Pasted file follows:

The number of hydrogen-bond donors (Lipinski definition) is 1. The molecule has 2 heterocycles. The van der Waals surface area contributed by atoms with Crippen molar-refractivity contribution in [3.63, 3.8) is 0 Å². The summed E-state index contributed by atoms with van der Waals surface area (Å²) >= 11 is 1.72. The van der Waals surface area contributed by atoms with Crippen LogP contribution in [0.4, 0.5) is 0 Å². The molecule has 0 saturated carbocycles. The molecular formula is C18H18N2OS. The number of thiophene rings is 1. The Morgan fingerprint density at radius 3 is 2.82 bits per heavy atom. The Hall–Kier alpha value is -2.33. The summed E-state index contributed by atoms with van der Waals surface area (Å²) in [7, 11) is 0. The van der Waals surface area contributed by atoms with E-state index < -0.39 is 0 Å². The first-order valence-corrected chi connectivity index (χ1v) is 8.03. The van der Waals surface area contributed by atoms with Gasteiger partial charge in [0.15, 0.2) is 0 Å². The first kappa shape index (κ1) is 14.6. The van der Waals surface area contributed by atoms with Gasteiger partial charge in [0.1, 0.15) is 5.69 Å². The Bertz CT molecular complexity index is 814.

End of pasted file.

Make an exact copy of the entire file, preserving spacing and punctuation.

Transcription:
The number of hydrogen-bond donors (Lipinski definition) is 1. The molecule has 2 heterocycles. The van der Waals surface area contributed by atoms with Crippen molar-refractivity contribution in [3.63, 3.8) is 0 Å². The summed E-state index contributed by atoms with van der Waals surface area (Å²) >= 11 is 1.72. The van der Waals surface area contributed by atoms with Crippen LogP contribution in [0.4, 0.5) is 0 Å². The molecule has 0 saturated carbocycles. The molecular formula is C18H18N2OS. The number of thiophene rings is 1. The Morgan fingerprint density at radius 3 is 2.82 bits per heavy atom. The Hall–Kier alpha value is -2.33. The summed E-state index contributed by atoms with van der Waals surface area (Å²) in [7, 11) is 0. The van der Waals surface area contributed by atoms with E-state index < -0.39 is 0 Å². The first-order valence-corrected chi connectivity index (χ1v) is 8.03. The van der Waals surface area contributed by atoms with Gasteiger partial charge in [0.15, 0.2) is 0 Å². The first kappa shape index (κ1) is 14.6. The van der Waals surface area contributed by atoms with Gasteiger partial charge in [0.1, 0.15) is 5.69 Å². The Bertz CT molecular complexity index is 814.